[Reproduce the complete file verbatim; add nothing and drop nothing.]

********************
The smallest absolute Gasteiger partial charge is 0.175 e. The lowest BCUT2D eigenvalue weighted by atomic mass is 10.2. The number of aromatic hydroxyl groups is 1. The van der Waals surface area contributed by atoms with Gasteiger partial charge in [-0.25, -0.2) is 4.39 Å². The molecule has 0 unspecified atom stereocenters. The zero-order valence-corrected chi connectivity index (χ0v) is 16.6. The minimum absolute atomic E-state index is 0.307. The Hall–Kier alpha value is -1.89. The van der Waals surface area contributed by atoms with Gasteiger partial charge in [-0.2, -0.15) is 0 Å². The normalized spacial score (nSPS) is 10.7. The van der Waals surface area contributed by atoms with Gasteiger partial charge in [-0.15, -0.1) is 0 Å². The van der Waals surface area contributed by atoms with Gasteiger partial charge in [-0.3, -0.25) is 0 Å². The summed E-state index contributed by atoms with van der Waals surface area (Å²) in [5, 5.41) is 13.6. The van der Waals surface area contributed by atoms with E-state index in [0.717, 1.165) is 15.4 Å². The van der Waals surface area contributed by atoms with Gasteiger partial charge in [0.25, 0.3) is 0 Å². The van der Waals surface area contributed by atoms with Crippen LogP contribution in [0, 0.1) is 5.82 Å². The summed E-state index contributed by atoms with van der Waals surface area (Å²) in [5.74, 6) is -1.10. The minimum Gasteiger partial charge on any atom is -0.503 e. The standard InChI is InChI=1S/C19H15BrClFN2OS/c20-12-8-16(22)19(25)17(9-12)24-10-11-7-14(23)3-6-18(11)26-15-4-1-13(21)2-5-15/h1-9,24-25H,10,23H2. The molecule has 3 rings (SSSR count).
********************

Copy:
The smallest absolute Gasteiger partial charge is 0.175 e. The lowest BCUT2D eigenvalue weighted by atomic mass is 10.2. The number of aromatic hydroxyl groups is 1. The van der Waals surface area contributed by atoms with Gasteiger partial charge in [-0.25, -0.2) is 4.39 Å². The molecule has 0 unspecified atom stereocenters. The zero-order valence-corrected chi connectivity index (χ0v) is 16.6. The minimum absolute atomic E-state index is 0.307. The Hall–Kier alpha value is -1.89. The van der Waals surface area contributed by atoms with Gasteiger partial charge in [-0.2, -0.15) is 0 Å². The normalized spacial score (nSPS) is 10.7. The van der Waals surface area contributed by atoms with Gasteiger partial charge in [-0.15, -0.1) is 0 Å². The van der Waals surface area contributed by atoms with Gasteiger partial charge in [-0.3, -0.25) is 0 Å². The summed E-state index contributed by atoms with van der Waals surface area (Å²) in [5, 5.41) is 13.6. The van der Waals surface area contributed by atoms with E-state index in [0.717, 1.165) is 15.4 Å². The van der Waals surface area contributed by atoms with Gasteiger partial charge in [0.25, 0.3) is 0 Å². The van der Waals surface area contributed by atoms with Crippen LogP contribution in [0, 0.1) is 5.82 Å². The summed E-state index contributed by atoms with van der Waals surface area (Å²) in [5.74, 6) is -1.10. The minimum Gasteiger partial charge on any atom is -0.503 e. The standard InChI is InChI=1S/C19H15BrClFN2OS/c20-12-8-16(22)19(25)17(9-12)24-10-11-7-14(23)3-6-18(11)26-15-4-1-13(21)2-5-15/h1-9,24-25H,10,23H2. The molecule has 3 rings (SSSR count).